Malawi’s woodlands, like many of those in sub-Saharan African countries, have been sacrificed for building materials and fuel. Over time, this process of ecosystem degradation turns soil to clay by starving it of the nutrients that result from natural composting. As a result, rainwater – along with human and animal waste – runs off to rivers and streams rather than seeping down to maintain underground aquifers.
In order to maintain the aquifers and protect the natural process of healthy soil creation, Freshwater Project International funds the planting of 100 trees around every new borehole well that we drill. Our partners also train the communities where we work about the importance of protecting trees for the long-range future.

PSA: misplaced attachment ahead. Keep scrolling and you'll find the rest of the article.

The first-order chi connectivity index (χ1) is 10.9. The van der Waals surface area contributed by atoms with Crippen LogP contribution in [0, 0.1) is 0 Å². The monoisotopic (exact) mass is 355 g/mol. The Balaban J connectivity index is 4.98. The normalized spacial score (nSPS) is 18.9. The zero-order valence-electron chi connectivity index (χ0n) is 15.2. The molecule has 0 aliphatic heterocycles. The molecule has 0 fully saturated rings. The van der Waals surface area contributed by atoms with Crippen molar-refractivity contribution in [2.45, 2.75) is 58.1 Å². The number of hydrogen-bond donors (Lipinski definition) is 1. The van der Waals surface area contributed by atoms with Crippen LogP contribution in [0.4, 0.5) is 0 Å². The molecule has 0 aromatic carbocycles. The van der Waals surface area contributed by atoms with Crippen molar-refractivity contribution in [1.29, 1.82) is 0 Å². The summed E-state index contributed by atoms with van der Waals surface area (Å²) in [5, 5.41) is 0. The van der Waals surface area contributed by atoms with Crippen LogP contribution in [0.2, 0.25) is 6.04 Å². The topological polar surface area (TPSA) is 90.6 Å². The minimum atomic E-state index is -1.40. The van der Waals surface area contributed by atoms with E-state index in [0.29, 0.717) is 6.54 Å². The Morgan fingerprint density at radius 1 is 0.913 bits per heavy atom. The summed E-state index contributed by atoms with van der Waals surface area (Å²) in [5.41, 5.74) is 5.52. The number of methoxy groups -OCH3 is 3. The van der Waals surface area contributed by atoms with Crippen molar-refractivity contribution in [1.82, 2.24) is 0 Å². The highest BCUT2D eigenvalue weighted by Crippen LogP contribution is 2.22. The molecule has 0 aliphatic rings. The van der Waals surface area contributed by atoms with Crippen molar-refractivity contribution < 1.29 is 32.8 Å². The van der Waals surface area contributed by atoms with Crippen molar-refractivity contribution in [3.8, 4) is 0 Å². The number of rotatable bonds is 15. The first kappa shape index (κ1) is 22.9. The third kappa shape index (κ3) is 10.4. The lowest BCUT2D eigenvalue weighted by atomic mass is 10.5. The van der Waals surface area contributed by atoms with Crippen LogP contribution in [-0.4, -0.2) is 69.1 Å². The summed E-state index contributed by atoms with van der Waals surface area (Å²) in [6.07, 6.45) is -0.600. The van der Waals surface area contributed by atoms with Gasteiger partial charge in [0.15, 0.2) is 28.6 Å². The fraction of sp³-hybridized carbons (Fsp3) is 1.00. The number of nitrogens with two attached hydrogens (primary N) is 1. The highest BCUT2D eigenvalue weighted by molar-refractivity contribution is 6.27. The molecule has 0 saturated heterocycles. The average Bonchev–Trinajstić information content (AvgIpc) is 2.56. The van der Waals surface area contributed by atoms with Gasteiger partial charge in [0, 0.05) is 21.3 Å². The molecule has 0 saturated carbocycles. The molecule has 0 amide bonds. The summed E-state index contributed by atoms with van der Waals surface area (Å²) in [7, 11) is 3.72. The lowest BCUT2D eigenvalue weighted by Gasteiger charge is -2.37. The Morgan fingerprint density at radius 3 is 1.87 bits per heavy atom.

- Increased retention of groundwater
- Natural production and retention of soil
- Increased soil nutrients
- Reduced flooding
- Reduced waste of rain water due to runoff
- Reduced contamination from fecal matter
- Deceleration of global climate change